Recent Examples on the Web The first gallery of the exhibition, with the facsimile of Raphael’s tomb, puts his passion for ancient Rome front and center. Brian T. Allen, National Review, "In Rome, the Definitive Raphael Show: Raffaello: 1520–1483," 2 Sep. 2020 The Strip, its fluorescent centerpiece, is the truest example of ersatz, with its miniature Eiffel Tower, facsimile of Venice complete with gondoliers, and gleaming Egyptian pyramid crowned by lasers. Mark Ellwood, Condé Nast Traveler, "Las Vegas Is Too Much for Most—But That's Why I Love It," 2 Sep. 2020 With no live-game competition until the Sept. 13 opener, Friday’s practice was meant to serve as a gameday facsimile to get an approximation of how new or unproven players perform at full speed. Luke Johnson, NOLA.com, "What is lost when the NFL preseason is canceled? For the Saints, it's crucial player evaluations.," 28 Aug. 2020 Some of the best food on the fairgrounds is available elsewhere, either in carbon copy form or as a close facsimile. Star Tribune, "Welcome to the Star Tribune’s State Fair," 26 Aug. 2020 Chitchat usually ensues, providing a little bit of collegiality, and maybe even some warmth (or a facsimile of it) before the discussion of disease, death and politics resumes. Washington Post, "The most revealing moments on cable news happen when one big-name host hands off to another," 16 Aug. 2020 This includes Roberta pulling out a sheet of parchment to draw a facsimile of her original Mystery House design documents for the Netflix camera crew. Sam Machkovech, Ars Technica, "High Score review: Netflix’s story of gaming’s “golden age” is honestly solid," 12 Aug. 2020 Meals, or a reasonable facsimile, get on the table. Pete Croatto, Good Housekeeping, "Paying for Childcare During a Pandemic Puts Parents in an Impossible Position," 4 June 2020 Viewing parties, a digital facsimile of communal moviegoing, are increasing. Jake Coyle, The Denver Post, "In coronavirus shutdown, a glimpse of life without movie theaters," 14 Apr. 2020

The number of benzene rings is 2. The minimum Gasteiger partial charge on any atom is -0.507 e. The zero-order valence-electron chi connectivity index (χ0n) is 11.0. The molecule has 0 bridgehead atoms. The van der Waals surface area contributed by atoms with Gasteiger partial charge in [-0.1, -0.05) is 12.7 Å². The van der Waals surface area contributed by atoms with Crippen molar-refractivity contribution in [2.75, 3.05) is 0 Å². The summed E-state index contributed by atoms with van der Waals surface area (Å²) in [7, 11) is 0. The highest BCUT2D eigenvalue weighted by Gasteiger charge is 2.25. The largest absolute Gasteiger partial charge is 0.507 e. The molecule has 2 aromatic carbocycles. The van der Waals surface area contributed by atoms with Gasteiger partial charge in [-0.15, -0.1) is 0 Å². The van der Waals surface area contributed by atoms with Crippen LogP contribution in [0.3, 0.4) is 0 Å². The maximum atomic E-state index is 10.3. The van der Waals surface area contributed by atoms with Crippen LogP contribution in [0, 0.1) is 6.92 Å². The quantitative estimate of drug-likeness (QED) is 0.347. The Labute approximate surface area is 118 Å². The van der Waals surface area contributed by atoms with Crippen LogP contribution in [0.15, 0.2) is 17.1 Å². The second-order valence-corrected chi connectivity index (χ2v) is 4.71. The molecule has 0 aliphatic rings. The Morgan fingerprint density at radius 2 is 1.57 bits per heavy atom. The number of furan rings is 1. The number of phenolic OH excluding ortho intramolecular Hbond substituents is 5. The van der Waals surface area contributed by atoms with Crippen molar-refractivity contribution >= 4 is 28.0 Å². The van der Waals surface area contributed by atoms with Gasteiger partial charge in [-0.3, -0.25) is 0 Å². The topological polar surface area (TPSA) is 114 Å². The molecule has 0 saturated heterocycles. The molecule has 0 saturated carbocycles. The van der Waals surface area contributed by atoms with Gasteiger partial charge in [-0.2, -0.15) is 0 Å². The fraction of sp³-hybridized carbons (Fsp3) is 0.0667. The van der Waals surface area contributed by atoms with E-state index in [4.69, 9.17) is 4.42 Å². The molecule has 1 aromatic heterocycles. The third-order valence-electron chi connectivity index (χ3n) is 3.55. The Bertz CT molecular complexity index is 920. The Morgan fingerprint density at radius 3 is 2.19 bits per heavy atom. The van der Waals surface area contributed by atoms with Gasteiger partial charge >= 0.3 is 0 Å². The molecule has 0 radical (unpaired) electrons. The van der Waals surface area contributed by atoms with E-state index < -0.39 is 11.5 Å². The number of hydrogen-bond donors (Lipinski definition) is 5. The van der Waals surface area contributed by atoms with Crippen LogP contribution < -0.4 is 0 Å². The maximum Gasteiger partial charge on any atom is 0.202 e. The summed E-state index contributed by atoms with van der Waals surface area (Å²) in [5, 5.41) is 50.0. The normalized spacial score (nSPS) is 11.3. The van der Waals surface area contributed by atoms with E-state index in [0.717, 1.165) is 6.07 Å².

These example sentences are selected automatically from various online news sources to reflect current usage of the word 'facsimile.' Views expressed in the examples do not represent the opinion of Merriam-Webster or its editors. Send us feedback.

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First Known Use of facsimile

1691, in the meaning defined at sense 1

History and Etymology for facsimile

from the Latin phrase fac simile "make alike," from fac, singular imperative of facere "to make, do, perform" + simile, neuter of similis "like, similar" — more at fact, same entry 1

Note: The phrase fac simile was well-known from its occurrence in one of the Distichs of Cato, a collection of proverbial wisdom (3rd-4th centuries A.D.) commonly used as a Latin textbook from the Middle Ages into the 18th century (though its meaning in the distich is different): "Qui simulat verbis, nec corde est fidus amicus, tu quoque fac simile—sic ars deluditur arte." ("If someone makes a pretense in speech and is not a true friend, you do likewise as well—and so art will be duped by art.")

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Time Traveler for facsimile

Time Traveler

The first known use of facsimile was in 1691

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Last Updated

10 Sep 2020

Cite this Entry

“Facsimile.” Merriam-Webster.com Dictionary, Merriam-Webster, https://www.merriam-webster.com/dictionary/facsimile. Accessed 1 Oct. 2020.

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More Definitions for facsimile

facsimile

noun
How to pronounce facsimile (audio)

English Language Learners Definition of facsimile

: an exact copy

facsimile

noun
fac·​sim·​i·​le | \ fak-ˈsi-mə-lē How to pronounce facsimile (audio) \
plural facsimiles

Kids Definition of facsimile

1 : an exact copy
2 : a system of sending and reproducing printed matter or pictures by means of signals sent over telephone lines